Mark Harris is a partner in the Litigation Department, co-head of the Appellate Practice Group, and a member of the Securities Litigation and White Collar Defense & Investigations Groups. He represents institutional and individual clients in both civil and criminal litigations.
Mark is a former clerk to U.S. Supreme Court Justices John Paul Stevens and Lewis Powell, Jr., and Judge Joel Flaum of the U.S. Court of Appeals for the Seventh Circuit. Mark subsequently served as an Assistant U.S. Attorney for the Southern District of New York, during which he prosecuted a broad spectrum of federal crimes, including health-care fraud, financial fraud, and corporate embezzlement, and tried a number of jury trials and argued before the Second Circuit.
Mark has handled dozens of cases in the U.S. Supreme Court and other appellate courts in a variety of areas spanning criminal law, patent, copyright, labor relations, and administrative law, including:
Obtaining reversal of the trial conviction of a former Gen Re executive in the Second Circuit.
Persuading the Second Circuit via a petition for interlocutory review and merits brief to vacate a class-certification order entered against Sprint Corporation.
Successfully representing electronic publishers before the U.S. Supreme Court in Reed Elsevier Inc. v. Muchnick, which Managing Intellectual Property Magazine named the 2010 "U.S. Copyright Case of the Year."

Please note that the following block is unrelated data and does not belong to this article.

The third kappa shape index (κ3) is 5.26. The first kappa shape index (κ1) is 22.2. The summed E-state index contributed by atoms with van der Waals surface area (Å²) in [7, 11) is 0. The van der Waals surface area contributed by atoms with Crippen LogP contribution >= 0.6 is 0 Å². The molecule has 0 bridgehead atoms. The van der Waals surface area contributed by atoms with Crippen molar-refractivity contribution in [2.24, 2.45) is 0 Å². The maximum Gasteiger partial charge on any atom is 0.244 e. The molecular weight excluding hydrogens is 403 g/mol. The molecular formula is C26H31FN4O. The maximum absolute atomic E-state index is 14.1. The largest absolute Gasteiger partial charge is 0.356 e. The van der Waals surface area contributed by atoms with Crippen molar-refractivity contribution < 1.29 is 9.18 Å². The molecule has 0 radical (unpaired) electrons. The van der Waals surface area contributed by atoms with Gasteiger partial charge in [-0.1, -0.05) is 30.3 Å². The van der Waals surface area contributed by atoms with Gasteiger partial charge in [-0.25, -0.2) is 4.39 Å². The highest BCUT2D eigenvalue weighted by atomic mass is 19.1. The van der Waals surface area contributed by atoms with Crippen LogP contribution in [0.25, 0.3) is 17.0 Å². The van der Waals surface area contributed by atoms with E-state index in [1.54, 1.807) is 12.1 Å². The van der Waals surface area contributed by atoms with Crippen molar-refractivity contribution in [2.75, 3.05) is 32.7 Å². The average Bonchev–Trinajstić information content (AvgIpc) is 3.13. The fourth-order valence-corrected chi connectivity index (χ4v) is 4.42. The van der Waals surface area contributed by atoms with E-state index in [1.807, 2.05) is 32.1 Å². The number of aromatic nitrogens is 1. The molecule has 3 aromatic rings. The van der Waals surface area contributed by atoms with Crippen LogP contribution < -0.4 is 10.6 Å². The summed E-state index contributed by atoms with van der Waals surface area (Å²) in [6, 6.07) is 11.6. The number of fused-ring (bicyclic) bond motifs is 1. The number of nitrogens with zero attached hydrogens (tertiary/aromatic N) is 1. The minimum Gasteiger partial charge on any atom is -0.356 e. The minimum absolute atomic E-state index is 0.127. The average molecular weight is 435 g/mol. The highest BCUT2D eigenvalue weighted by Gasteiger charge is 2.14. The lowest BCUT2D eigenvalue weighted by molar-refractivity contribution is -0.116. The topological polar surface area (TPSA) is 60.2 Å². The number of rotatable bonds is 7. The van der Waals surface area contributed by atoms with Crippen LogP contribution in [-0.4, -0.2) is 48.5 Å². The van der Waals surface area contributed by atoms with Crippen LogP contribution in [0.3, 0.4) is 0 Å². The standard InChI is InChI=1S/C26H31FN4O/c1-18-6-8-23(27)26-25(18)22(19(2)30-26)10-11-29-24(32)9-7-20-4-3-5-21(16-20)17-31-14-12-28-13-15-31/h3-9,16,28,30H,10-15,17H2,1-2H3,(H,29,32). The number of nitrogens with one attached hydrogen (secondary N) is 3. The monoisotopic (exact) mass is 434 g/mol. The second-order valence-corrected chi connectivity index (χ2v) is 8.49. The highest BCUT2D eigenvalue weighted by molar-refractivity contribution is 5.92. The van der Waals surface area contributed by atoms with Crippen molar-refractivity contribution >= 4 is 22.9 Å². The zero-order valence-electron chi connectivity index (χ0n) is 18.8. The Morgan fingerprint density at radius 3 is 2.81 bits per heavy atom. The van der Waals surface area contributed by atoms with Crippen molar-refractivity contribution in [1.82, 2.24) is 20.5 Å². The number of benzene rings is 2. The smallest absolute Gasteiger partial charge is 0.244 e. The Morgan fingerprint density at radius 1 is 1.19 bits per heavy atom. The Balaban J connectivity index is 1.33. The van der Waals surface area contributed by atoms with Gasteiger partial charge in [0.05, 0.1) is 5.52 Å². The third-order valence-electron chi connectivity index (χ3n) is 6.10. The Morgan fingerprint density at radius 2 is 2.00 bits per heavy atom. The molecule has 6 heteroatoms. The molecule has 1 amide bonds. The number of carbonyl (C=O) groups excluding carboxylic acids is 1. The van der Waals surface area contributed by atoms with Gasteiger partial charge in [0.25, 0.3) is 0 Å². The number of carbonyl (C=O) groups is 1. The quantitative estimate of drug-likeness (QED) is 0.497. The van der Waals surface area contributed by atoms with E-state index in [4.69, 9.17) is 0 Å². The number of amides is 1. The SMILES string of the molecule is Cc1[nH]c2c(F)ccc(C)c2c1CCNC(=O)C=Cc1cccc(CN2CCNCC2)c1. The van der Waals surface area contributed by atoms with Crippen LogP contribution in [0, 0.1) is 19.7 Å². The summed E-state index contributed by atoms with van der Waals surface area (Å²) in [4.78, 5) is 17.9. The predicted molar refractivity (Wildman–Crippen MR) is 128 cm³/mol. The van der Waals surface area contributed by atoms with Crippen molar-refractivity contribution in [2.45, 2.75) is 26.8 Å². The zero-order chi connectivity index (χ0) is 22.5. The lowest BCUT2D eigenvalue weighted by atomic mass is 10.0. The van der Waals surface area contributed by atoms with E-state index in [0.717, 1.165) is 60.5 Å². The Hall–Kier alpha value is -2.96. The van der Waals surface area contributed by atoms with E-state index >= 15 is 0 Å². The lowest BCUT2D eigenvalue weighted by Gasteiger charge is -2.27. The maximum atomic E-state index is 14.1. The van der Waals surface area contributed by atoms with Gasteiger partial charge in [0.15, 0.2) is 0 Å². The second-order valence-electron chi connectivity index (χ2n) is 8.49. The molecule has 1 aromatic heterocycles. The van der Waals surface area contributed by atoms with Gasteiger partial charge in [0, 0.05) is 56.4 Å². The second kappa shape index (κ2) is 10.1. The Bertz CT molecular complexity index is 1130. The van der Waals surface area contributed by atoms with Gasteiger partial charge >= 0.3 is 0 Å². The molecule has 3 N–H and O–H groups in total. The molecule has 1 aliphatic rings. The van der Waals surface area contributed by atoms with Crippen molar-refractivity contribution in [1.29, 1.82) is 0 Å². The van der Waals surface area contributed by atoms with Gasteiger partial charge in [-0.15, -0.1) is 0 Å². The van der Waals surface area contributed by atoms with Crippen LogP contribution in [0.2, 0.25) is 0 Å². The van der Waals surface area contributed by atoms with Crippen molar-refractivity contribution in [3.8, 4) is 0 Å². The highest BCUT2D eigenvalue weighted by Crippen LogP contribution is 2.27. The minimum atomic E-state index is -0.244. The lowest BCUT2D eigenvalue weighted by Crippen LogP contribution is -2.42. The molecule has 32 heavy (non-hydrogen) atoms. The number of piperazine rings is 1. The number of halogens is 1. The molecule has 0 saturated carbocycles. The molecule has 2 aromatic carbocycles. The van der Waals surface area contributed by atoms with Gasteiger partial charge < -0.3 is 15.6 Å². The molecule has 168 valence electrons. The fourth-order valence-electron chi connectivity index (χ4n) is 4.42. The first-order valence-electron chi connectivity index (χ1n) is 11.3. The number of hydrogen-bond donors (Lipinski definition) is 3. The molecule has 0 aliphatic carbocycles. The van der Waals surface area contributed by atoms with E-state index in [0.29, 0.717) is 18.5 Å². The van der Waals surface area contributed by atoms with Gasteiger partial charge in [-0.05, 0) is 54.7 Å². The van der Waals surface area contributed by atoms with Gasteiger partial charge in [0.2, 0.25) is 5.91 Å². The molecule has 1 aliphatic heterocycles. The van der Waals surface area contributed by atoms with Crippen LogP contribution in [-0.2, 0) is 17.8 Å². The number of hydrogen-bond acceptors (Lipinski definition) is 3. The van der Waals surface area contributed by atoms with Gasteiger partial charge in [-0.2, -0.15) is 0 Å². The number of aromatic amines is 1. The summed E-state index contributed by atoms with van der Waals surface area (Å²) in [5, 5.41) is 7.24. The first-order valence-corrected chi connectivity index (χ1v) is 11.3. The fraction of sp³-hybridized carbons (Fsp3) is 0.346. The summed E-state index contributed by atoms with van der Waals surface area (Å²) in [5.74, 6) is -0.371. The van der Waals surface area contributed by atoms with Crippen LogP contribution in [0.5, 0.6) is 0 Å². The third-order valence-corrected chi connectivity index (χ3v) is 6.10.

Successfully representing an employer before the U.S. Supreme Court in 14 Penn Plaza LLC v. Pyett, which overturned 35 years of precedents concerning the enforceability of arbitration clauses in labor agreements.
Mark has handled numerous matters involving securities fraud, tax evasion, insurance fraud, and a variety of financial crimes. Significant representations have included the following:
The president of a major international company whom federal authorities sought to extradite for tax offenses allegedly committed in the United States.
The former CEO of Princeton Economics International, whose release Mark helped win from the longest term of federal civil contempt in U.S. history.
An investor charged with securities fraud involving the conversion of a mutual savings bank to a capital stock bank.
Since 1996, Mark has been a member of the Board of Editors of the Federal Sentencing Reporter and a frequent contributor. His work on behalf of non-U.S. clients was featured in the American Lawyer's 2006 Litigation supplement. He has lectured on both criminal law and appellate practice before the International Bar Association, the National Association of Criminal Defense Lawyers, PLI, and the ABA Sections of Litigation, Criminal Law, and Employment and Labor Law, and has been interviewed by Bloomberg Radio, the National Law Journal, WINS AM-1010, Law360, Legal Times, and other news organizations.
He also serves on the Board of Trustees of the National Museum of Mathematics.